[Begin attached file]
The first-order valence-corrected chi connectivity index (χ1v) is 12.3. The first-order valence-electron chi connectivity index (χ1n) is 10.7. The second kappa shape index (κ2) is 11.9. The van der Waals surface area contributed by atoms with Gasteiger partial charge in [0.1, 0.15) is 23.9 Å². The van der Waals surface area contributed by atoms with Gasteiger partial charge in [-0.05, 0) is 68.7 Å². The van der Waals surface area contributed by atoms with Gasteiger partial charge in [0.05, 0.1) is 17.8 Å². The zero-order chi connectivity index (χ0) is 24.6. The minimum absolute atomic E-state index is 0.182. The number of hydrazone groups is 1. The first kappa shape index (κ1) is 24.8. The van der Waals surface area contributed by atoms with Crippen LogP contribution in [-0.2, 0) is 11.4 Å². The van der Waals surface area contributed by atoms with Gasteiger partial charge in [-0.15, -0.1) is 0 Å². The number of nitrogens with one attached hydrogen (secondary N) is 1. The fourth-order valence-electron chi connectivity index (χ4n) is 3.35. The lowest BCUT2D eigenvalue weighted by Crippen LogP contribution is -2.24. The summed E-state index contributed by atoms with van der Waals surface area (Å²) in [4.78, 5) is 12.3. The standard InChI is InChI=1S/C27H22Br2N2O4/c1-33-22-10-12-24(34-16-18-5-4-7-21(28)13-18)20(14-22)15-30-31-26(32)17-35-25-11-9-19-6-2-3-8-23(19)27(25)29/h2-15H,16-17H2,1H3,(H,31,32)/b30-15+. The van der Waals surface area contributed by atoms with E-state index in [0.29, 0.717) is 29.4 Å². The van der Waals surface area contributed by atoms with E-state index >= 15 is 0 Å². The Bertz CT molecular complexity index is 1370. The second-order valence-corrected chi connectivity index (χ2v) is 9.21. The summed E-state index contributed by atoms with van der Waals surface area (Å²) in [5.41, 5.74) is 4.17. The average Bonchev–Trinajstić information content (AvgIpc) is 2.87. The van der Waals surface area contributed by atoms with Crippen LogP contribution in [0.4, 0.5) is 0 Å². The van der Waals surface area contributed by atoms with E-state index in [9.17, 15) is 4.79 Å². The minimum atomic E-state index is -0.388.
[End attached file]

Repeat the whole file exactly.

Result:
The first-order valence-corrected chi connectivity index (χ1v) is 12.3. The first-order valence-electron chi connectivity index (χ1n) is 10.7. The second kappa shape index (κ2) is 11.9. The van der Waals surface area contributed by atoms with Gasteiger partial charge in [0.1, 0.15) is 23.9 Å². The van der Waals surface area contributed by atoms with Gasteiger partial charge in [-0.05, 0) is 68.7 Å². The van der Waals surface area contributed by atoms with Gasteiger partial charge in [0.05, 0.1) is 17.8 Å². The zero-order chi connectivity index (χ0) is 24.6. The minimum absolute atomic E-state index is 0.182. The number of hydrazone groups is 1. The first kappa shape index (κ1) is 24.8. The van der Waals surface area contributed by atoms with Crippen LogP contribution in [-0.2, 0) is 11.4 Å². The van der Waals surface area contributed by atoms with Gasteiger partial charge in [-0.15, -0.1) is 0 Å². The number of nitrogens with one attached hydrogen (secondary N) is 1. The fourth-order valence-electron chi connectivity index (χ4n) is 3.35. The lowest BCUT2D eigenvalue weighted by Crippen LogP contribution is -2.24. The summed E-state index contributed by atoms with van der Waals surface area (Å²) in [4.78, 5) is 12.3. The standard InChI is InChI=1S/C27H22Br2N2O4/c1-33-22-10-12-24(34-16-18-5-4-7-21(28)13-18)20(14-22)15-30-31-26(32)17-35-25-11-9-19-6-2-3-8-23(19)27(25)29/h2-15H,16-17H2,1H3,(H,31,32)/b30-15+. The van der Waals surface area contributed by atoms with E-state index in [0.29, 0.717) is 29.4 Å². The van der Waals surface area contributed by atoms with E-state index >= 15 is 0 Å². The Bertz CT molecular complexity index is 1370. The second-order valence-corrected chi connectivity index (χ2v) is 9.21. The summed E-state index contributed by atoms with van der Waals surface area (Å²) in [5.41, 5.74) is 4.17. The average Bonchev–Trinajstić information content (AvgIpc) is 2.87. The van der Waals surface area contributed by atoms with Crippen LogP contribution in [0.4, 0.5) is 0 Å². The van der Waals surface area contributed by atoms with E-state index in [9.17, 15) is 4.79 Å². The minimum atomic E-state index is -0.388.